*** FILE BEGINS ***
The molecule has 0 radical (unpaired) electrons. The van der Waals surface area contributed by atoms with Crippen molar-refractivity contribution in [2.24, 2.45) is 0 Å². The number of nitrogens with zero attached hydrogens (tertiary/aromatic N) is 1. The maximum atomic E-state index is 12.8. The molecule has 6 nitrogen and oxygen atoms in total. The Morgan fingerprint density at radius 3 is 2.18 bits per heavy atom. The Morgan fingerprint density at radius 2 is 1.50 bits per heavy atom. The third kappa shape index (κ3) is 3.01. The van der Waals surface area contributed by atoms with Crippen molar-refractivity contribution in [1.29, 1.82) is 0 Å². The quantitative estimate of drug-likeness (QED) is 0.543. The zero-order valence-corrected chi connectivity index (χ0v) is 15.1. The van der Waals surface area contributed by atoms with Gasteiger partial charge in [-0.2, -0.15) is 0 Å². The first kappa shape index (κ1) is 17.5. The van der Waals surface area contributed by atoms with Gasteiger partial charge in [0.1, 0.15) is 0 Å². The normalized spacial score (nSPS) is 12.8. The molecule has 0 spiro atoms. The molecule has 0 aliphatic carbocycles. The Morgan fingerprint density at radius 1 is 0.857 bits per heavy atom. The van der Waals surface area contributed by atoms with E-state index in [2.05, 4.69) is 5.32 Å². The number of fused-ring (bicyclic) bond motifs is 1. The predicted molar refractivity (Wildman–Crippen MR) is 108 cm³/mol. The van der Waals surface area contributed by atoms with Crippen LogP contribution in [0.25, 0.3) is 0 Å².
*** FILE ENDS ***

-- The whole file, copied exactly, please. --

The molecule has 0 radical (unpaired) electrons. The van der Waals surface area contributed by atoms with Crippen molar-refractivity contribution in [2.24, 2.45) is 0 Å². The number of nitrogens with zero attached hydrogens (tertiary/aromatic N) is 1. The maximum atomic E-state index is 12.8. The molecule has 6 nitrogen and oxygen atoms in total. The Morgan fingerprint density at radius 3 is 2.18 bits per heavy atom. The Morgan fingerprint density at radius 2 is 1.50 bits per heavy atom. The third kappa shape index (κ3) is 3.01. The van der Waals surface area contributed by atoms with Crippen molar-refractivity contribution in [1.29, 1.82) is 0 Å². The quantitative estimate of drug-likeness (QED) is 0.543. The zero-order valence-corrected chi connectivity index (χ0v) is 15.1. The van der Waals surface area contributed by atoms with Gasteiger partial charge in [-0.2, -0.15) is 0 Å². The first kappa shape index (κ1) is 17.5. The van der Waals surface area contributed by atoms with Gasteiger partial charge in [0.1, 0.15) is 0 Å². The normalized spacial score (nSPS) is 12.8. The molecule has 0 spiro atoms. The molecule has 0 aliphatic carbocycles. The Morgan fingerprint density at radius 1 is 0.857 bits per heavy atom. The van der Waals surface area contributed by atoms with E-state index in [2.05, 4.69) is 5.32 Å². The number of fused-ring (bicyclic) bond motifs is 1. The predicted molar refractivity (Wildman–Crippen MR) is 108 cm³/mol. The van der Waals surface area contributed by atoms with Crippen LogP contribution in [0.25, 0.3) is 0 Å².